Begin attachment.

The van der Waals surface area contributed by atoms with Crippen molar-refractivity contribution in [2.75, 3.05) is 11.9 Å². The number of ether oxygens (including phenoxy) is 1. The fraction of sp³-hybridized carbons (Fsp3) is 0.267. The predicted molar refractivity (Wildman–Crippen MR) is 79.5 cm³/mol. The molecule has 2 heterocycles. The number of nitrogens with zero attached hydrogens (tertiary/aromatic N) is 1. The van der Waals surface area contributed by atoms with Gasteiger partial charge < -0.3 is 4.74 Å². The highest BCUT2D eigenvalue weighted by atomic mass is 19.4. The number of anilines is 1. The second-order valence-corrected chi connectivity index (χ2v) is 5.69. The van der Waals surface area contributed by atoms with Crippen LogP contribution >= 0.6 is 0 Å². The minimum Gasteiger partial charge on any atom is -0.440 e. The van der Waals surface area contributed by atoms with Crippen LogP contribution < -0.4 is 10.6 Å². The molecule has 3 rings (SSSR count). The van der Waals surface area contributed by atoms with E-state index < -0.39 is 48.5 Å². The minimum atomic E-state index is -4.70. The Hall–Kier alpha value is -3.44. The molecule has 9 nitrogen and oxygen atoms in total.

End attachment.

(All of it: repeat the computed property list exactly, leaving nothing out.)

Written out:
The van der Waals surface area contributed by atoms with Crippen molar-refractivity contribution in [2.75, 3.05) is 11.9 Å². The number of ether oxygens (including phenoxy) is 1. The fraction of sp³-hybridized carbons (Fsp3) is 0.267. The predicted molar refractivity (Wildman–Crippen MR) is 79.5 cm³/mol. The molecule has 2 heterocycles. The number of nitrogens with zero attached hydrogens (tertiary/aromatic N) is 1. The van der Waals surface area contributed by atoms with Gasteiger partial charge < -0.3 is 4.74 Å². The highest BCUT2D eigenvalue weighted by atomic mass is 19.4. The number of anilines is 1. The second-order valence-corrected chi connectivity index (χ2v) is 5.69. The van der Waals surface area contributed by atoms with Crippen LogP contribution >= 0.6 is 0 Å². The minimum Gasteiger partial charge on any atom is -0.440 e. The van der Waals surface area contributed by atoms with Crippen LogP contribution < -0.4 is 10.6 Å². The molecule has 3 rings (SSSR count). The van der Waals surface area contributed by atoms with E-state index < -0.39 is 48.5 Å². The minimum atomic E-state index is -4.70. The Hall–Kier alpha value is -3.44. The molecule has 9 nitrogen and oxygen atoms in total.